- R1=shunt resistance near the transmitter 240;
- R2=series resistance along the internal conductive path 208;
- L=series inductance of the 2-wire transmission line 200;
- C=cumulative capacitance of the internal conductive path 208 with the outer conductive path 204 provided by the tubular wall 330 of the drill pipe 110; and
- R3=shunt resistance at the receiving end, adjacent the receiver 250.
With reference to the system equivalent circuit 600, it can be seen that, to reduce losses, it is desirable for R1 and R3 to the much larger than R2, while L and C should be as small as feasible, preferably approaching zero.
The implications of the model circuit 600 for the efficacy of the transmitter 240 located in the downhole transceiver sub 124 near the bottom of the drill string 108 of another example embodiment will now be considered. The example embodiment with reference to which the following calculations are performed are similar or analogous in its mode of operation and signal transmission mechanics, with like reference numerals indicating like or analogous elements, a major distinction being that the conductor segments 320 of the inner structural conductor 230 is provided by a hydro-formed rubber-coated liner attached to the inner cylindrical surface 315 of the drill pipe 110. A similar construction is described in greater detail below with reference to
For R1, assume that the signal is launched at the top end of one pipe joint 210. Assume that means that an internal cylindrical surface of a pipe section below the signal launch point is not insulated and effectively becomes a dead short to the current traveling downwards.
Regarding R2, the series resistance may greatly be reduced by providing an electrical connector or coupler in each tool joint 210 (see for instance the example connectors 805 described below with reference to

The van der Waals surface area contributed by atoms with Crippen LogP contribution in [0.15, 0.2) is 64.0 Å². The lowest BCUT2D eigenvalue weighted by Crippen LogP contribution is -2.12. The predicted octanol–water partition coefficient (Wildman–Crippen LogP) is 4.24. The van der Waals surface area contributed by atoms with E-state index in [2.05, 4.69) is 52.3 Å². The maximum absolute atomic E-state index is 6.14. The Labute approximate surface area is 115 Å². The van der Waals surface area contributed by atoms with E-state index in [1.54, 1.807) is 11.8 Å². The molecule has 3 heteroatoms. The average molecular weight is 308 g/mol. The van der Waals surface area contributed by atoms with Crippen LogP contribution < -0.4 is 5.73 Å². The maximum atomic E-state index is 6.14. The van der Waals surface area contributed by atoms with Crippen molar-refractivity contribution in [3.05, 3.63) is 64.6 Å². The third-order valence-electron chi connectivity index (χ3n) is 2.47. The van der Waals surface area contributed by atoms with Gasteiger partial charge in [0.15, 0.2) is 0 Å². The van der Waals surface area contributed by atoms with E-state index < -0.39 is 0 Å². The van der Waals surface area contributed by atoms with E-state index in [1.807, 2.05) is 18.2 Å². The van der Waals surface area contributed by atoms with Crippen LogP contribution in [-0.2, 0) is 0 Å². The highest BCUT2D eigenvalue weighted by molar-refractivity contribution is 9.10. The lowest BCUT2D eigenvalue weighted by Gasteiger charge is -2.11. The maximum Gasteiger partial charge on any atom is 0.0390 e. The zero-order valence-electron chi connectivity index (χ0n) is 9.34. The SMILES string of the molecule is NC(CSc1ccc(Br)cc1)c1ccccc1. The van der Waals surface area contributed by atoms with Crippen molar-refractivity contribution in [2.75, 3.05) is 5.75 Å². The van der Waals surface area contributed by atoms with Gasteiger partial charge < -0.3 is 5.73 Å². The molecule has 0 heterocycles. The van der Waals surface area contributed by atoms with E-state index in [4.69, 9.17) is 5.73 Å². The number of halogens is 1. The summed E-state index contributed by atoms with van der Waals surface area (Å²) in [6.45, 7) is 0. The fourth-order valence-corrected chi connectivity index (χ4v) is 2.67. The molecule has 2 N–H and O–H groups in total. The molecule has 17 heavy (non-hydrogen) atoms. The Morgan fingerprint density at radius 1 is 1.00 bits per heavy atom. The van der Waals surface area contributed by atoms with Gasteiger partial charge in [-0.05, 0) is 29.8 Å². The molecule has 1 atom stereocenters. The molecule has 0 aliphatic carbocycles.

The gap resistance per tool joint 210 is about 5.8 ohms. Assuming a pipe length of 9.5 m for each pipe section 112, a drill string 108 in a 5000 m well bore as an approximate series resistance (R2) of 610Ω per 1000 m (1000/9.5*5.8). It is assumed for the moment that the part of the internal conductive path 208 provided by the segmented structural conductor 230 has a negligible resistance.
The capacitance (C) in the transmission line 200 is a function of the mutual surface area of the inner diameter or inner cylindrical surface 315 of the drill pipe 110 and the surface area of the outer diameter of the inner conductor 230, a separation distance, and the dielectric constant of the insulating material of the dielectric insulator 310 sandwiched between the materials of the inner conductor 230 and the drill pipe 110. For the currently considered example embodiment in which the inner conductor segments 320 are provided by hydroformed rubber coated liners, pipe capacitance plus an approximation for the capacitance across the electrical gap 305, in which the example embodiment includes a 0.5 mm ceramic coating over the radially inner surface of the drill pipe 110 in parallel with the liner capacitance. A generalized example may be calculated as follows. Again each pipe section 112 is 9.5 m long. The liner interval is 9.15 m (9.5 m-2×0.18 m). The radius of the inside of the drill pipe 110 is 48.6 mm (97.2/2). The radius of the outer side of the conductive portion of the liner is 45.4 mm (about a ⅛″ thick rubber layer providing the dielectric insulator 310). The thickness of the dielectric layer 310 is 3.2 mm. The dielectric constant will be a nominal 3.0 for the moment.